If a response in column A is habitual for you, then strengthen the response in B. If the B response is stronger and A is suppressed, strengthen A. To be fully alive, we must experience all our emotions. When the feelings in A are integrated in a wholesome way with B, we experience C. All of us have the potential to experience all kinds of feelings, the self-actualized person is free to express them without denial, faking, or manipulation. This is, I assume, a learnable skill. We don't scientifically know the limits of self-help yet.
Please note: No one knows for certain what a mature, healthy personality is. Maslow, as a humanist, had his opinion, but what you consider to be an insightful (self-knowing), optimal personality depends on your values and ideals. An authoritarian or a technocrat would pronounce a different kind of person to be "healthy," "mature," or "self-knowing" (Wicklund & Eckert, 1992).
Sow an act and you reap a habit.
Sow a habit and you reap a character.
Sow a character and you reap a destiny.
Self-Insight Can Come In Many Ways
Get in touch with the inner child
Within the last 10 years, the phrase "your inner child" has become popular, especially within treatment programs for shame-based compulsives, addicts, and depressives (see discussion in chapter 6). (It is similar but not the same as TA's child ego state.) In a dysfunctional family, the inner child is likely to believe the troubled parents are OK and "normal." Moreover, children often feel "to blame" for Dad getting mad, Mom being drunk, Mom and Dad getting divorced, etc. The child feels shame and thinks, "I must have done something bad" or "I'm a terrible person." Years later when the child becomes an adult, he/she may be unhappy and have problems similar to his/her biological parents--or different problems, e.g. he/she may find it impossible to trust and express emotions, he/she may feel like he/she doesn't fit in, or he/she may constantly take care of others. The shame-based, insatiable child often seeks another addiction rather than the one that ruined his/her parent's life, e.g. eating rather than alcohol. This troubled, needy, inner child can seriously mess up our lives.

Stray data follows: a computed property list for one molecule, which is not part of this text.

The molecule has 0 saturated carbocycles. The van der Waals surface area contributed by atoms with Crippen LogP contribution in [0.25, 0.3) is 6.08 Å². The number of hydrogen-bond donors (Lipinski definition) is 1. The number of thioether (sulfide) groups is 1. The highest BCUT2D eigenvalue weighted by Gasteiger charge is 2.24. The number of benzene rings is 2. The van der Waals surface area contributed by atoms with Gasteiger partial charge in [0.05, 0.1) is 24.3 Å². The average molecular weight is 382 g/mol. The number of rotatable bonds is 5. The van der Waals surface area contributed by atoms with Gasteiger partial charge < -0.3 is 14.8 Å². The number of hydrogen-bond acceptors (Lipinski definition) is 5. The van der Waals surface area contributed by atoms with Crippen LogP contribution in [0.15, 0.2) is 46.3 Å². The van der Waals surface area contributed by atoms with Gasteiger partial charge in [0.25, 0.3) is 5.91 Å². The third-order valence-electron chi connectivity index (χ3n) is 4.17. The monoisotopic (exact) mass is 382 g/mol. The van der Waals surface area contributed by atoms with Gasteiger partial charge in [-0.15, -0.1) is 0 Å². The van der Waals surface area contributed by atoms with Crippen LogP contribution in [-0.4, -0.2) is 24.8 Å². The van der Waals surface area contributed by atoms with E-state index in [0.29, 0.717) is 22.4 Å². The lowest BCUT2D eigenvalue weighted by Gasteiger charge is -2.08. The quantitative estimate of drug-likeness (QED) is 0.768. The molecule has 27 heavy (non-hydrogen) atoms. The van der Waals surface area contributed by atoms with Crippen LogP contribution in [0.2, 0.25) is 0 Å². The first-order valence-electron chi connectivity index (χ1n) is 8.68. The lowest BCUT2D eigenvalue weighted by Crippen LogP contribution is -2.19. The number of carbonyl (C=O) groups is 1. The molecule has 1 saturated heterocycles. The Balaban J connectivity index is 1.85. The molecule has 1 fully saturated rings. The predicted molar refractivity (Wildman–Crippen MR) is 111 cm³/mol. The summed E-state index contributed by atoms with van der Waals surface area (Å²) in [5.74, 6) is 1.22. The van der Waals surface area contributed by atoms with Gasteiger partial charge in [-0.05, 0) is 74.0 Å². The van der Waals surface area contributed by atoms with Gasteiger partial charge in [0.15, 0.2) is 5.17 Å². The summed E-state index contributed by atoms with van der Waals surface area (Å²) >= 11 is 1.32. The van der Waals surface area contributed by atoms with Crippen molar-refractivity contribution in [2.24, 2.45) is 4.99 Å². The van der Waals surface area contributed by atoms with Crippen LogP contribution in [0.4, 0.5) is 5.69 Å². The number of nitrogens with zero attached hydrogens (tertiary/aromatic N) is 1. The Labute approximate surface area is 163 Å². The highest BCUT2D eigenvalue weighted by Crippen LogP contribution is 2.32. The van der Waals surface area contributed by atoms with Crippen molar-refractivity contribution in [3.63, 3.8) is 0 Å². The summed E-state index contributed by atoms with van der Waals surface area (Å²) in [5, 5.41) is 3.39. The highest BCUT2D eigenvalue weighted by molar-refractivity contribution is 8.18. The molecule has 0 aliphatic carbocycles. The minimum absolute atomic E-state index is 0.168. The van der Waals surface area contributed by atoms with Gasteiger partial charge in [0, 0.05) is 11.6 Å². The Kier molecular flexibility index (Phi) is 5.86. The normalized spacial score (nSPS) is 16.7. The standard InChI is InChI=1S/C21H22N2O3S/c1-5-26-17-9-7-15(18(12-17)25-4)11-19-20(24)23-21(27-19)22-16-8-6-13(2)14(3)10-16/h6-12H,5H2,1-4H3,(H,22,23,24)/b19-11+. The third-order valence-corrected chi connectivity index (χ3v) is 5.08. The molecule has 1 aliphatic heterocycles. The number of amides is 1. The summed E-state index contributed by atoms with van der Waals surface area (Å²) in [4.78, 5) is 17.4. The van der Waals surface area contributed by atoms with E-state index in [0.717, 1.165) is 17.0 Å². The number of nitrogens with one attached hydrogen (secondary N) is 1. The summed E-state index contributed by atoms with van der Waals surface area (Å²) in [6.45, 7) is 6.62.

Many therapists and treatment groups attempt to reach this wounded inner child. This isn't easy because re-living the childhood experiences and seeing clearly what really happened to us as a child can be very painful. Also, returning to childhood may make us very mad or scare us because we doubt that the childhood distortions and pain can ever be eliminated. It is a hard choice: continue a miserable adult life or re-live a hurtful childhood. Therapy (and self-awareness as discussed in chapters 6 and 8) offer hope if we can accept our inner child and take care of some of its needs (Hancock, 1989; Bradshaw, 1989).
The doorstep to the temple of wisdom is a knowledge of our own ignorance.
Let the parts of your personality speak for themselves